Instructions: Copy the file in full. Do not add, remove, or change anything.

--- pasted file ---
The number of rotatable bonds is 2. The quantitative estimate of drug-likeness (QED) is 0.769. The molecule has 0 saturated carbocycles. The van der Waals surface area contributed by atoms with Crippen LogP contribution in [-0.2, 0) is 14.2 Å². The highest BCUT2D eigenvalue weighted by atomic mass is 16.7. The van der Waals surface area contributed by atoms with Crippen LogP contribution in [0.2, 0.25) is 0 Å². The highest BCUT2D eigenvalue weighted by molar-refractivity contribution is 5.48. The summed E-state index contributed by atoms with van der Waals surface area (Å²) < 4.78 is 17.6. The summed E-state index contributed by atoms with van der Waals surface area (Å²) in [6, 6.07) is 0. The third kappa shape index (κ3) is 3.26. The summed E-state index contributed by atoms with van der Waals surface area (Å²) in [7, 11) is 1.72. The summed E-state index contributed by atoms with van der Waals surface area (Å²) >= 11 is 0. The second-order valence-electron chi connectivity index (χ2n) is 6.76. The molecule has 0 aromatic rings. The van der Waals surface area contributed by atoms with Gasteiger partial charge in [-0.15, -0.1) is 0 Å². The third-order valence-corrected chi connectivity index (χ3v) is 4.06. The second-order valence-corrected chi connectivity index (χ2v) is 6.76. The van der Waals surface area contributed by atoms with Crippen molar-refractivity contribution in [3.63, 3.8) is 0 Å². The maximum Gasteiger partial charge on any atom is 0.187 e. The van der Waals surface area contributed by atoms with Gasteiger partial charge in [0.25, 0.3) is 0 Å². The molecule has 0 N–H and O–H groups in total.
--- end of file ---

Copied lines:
The number of rotatable bonds is 2. The quantitative estimate of drug-likeness (QED) is 0.769. The molecule has 0 saturated carbocycles. The van der Waals surface area contributed by atoms with Crippen LogP contribution in [-0.2, 0) is 14.2 Å². The highest BCUT2D eigenvalue weighted by atomic mass is 16.7. The van der Waals surface area contributed by atoms with Crippen LogP contribution in [0.2, 0.25) is 0 Å². The highest BCUT2D eigenvalue weighted by molar-refractivity contribution is 5.48. The summed E-state index contributed by atoms with van der Waals surface area (Å²) < 4.78 is 17.6. The summed E-state index contributed by atoms with van der Waals surface area (Å²) in [6, 6.07) is 0. The third kappa shape index (κ3) is 3.26. The summed E-state index contributed by atoms with van der Waals surface area (Å²) in [7, 11) is 1.72. The summed E-state index contributed by atoms with van der Waals surface area (Å²) >= 11 is 0. The second-order valence-electron chi connectivity index (χ2n) is 6.76. The molecule has 0 aromatic rings. The van der Waals surface area contributed by atoms with Gasteiger partial charge in [-0.15, -0.1) is 0 Å². The third-order valence-corrected chi connectivity index (χ3v) is 4.06. The second-order valence-corrected chi connectivity index (χ2v) is 6.76. The van der Waals surface area contributed by atoms with Crippen molar-refractivity contribution in [3.63, 3.8) is 0 Å². The maximum Gasteiger partial charge on any atom is 0.187 e. The van der Waals surface area contributed by atoms with Gasteiger partial charge in [0.25, 0.3) is 0 Å². The molecule has 0 N–H and O–H groups in total.